Safe and Sound

Community First Banking Company

West Plains, MO
5
Star Rating
Community First Banking Company is a West Plains, MO-based, FDIC-insured bank dating back to 1997. As of December 31, 2017, the bank held equity of $21.8 million on assets of $177.4 million.

Thanks to the efforts of 39 full-time employees in 4 offices in MO, the bank has amassed loans and leases worth $126.3 million, including $95.3 million worth of real estate loans. U.S. bank customers currently have $149.8 million in deposits with the bank.

Overall, Bankrate believes that, as of December 31, 2017, Community First Banking Company exhibited a superior condition, earning a full 5 stars for safety and soundness. Here's an analysis of how the bank did on the three key criteria Bankrate used to score American banks on safety and soundness.

WHAT IS
SAFE AND SOUND?

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THE INSTITUTION'S SCORE

Capital Score

Capital works as a bulwark against losses and affords protection for depositors when a bank is struggling financially. Therefore, when it comes to measuring an an institution's financial resilience, capital is important. When it comes to safety and soundness, the higher the capital, the better.

Community First Banking Company beat out the national average of 13.13 points on our test to measure capital adequacy, achieving a score of 16 out of a possible 30 points.

One way to measure this buffer is looking at a bank's Tier 1 capital ratio. Community First Banking Company's Tier 1 capital ratio was 15.80 percent, exceeding the 6 percent level considered adequate by regulators, but below the national average of 25.65 percent. A higher capital ratio means the bank will be better able to weather financial downturns.

Overall, Community First Banking Company held equity amounting to 12.27 percent of its assets, which exceeded the national average of 12.03 percent.

Asset Quality Score

Bankrate uses this test to determine the impact of problem assets, such as unpaid loans, on the bank's reserves set aside to cover loan losses, as well as overall capitalization.

A bank with a large number of these types of assets may eventually be required to use capital to cover losses, diminishing its buffer of equity. It also means that there are likely to be many assets that are in non-accrual status and no longer earning money, reducing earnings and elevating the risk of a failure in the future.

On Bankrate's test of asset quality, Community First Banking Company scored 40 out of a possible 40 points, better than the national average of 37.49 points.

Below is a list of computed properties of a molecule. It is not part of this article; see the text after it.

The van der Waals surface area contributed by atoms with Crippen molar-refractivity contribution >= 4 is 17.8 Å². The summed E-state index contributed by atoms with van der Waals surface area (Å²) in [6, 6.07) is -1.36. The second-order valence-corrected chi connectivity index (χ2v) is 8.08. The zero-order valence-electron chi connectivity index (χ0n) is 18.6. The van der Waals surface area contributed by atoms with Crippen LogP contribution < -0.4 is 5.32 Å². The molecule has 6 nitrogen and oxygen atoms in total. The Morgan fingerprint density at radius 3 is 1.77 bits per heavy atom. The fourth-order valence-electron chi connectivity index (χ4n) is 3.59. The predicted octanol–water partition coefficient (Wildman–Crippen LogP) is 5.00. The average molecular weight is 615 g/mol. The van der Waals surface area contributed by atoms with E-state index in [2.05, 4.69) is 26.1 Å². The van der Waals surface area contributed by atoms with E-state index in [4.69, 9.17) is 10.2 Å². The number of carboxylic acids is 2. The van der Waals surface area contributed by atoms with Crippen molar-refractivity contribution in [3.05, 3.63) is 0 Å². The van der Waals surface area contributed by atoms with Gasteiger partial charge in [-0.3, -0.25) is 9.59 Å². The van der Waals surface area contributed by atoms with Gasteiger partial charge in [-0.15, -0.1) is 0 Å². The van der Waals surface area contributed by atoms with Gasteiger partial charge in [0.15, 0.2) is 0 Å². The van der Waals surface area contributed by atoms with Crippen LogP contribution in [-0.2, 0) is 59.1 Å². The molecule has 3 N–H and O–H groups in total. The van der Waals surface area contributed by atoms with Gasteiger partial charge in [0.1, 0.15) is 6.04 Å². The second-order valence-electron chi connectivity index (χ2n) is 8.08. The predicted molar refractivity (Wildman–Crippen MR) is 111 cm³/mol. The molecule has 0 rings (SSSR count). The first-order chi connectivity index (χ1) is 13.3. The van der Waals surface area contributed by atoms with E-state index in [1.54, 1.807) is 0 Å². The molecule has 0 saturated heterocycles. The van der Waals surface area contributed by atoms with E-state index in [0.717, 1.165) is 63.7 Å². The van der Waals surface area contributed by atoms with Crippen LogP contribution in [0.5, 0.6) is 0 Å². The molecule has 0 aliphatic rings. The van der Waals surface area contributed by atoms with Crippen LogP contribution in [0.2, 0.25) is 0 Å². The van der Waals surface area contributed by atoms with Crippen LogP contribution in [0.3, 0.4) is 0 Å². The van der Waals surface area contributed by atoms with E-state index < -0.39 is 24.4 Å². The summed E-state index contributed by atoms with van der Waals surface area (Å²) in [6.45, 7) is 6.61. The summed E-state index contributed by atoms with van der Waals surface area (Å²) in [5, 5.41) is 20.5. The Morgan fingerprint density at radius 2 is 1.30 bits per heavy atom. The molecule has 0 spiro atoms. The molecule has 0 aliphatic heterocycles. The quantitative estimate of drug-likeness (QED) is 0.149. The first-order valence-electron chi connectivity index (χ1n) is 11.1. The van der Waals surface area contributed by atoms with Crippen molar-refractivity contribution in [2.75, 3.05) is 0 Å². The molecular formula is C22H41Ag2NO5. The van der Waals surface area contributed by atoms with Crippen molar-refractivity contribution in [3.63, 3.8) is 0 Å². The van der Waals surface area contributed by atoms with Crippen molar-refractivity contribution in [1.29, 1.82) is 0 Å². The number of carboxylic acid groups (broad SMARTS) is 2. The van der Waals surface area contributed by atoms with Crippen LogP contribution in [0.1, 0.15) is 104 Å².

A handy indicator of asset quality is the percentage of problem assets a bank holds compared to its total assets. As of December 31, 2017, 0.29 percent of Community First Banking Company's loans were noncurrent -- in other words, they were more than 90 days past due or were in non-accrual status. That's below the national average of 1.01 percent.

Banks maintain a reserve to handle problem assets known as an "allowance for loan and lease losses." How large that reserve is can be a helpful indicator when evaluating a bank's ability to manage problem assets, especially when compared to the total amount of problem loans. Unfortunately, the FDIC did not provide information on Community First Banking Company's loan loss allowance in its most recent filings.

Earnings score

How profitable a bank is affects its safety and soundness. A bank can retain its earnings, increasing its capital buffer, or put them to work addressing problematic loans, potentially making the bank more resilient in tough times. Losses, on the other hand, lessen a bank's ability to do those things.

Community First Banking Company scored 20 out of a possible 30 on Bankrate's test of earnings, beating the national average of 15.12.

One key measure of a bank's earnings is return on equity, calculated by dividing net income (profit, basically) by total equity. Community First Banking Company's most recent annualized quarterly return on equity was 11.74 percent, above the national average of 8.10 percent.

For the twelve months ended December 31, 2017, the bank reported net income of $2.6 million on total equity of $21.8 million. The bank experienced an annualized return on average assets, or ROA, of 1.48 percent, above the 1 percent deemed satisfactory in accordance with industry standards, and above the average for U.S. banks of 1.00 percent.

WHAT IS SAFE & SOUND?

Bankrate.com's Safe & Sound Ratings provide a star rating system to evaluate the current financial status of financial institutions. The information gathered about banks, credit unions and thrifts is updated as set forth in the Terms of Use of Safe & Sound Ratings and Reports. The Safe & Sound Ratings information is grouped by categories of banks, thrifts and credit unions.

Scoring methodology

Bankrate.com evaluates the financial condition of institutions and assigns a one- to five-star rating for each with five stars representing the highest rating. Institutions with satisfactory performance will generally receive a rating of three or more stars. The majority of institutions fall into the three- to four-star range. An institution with an "NR" rating may be too new to rate or may have limited the publicly available information in their regulatory filings. The "NR" is not an indication of financial strength or weakness. The Safe & Sound rating is believed to be reliable, but the information is not guaranteed. In addition, events since the information was collected may have altered the institution's financial condition.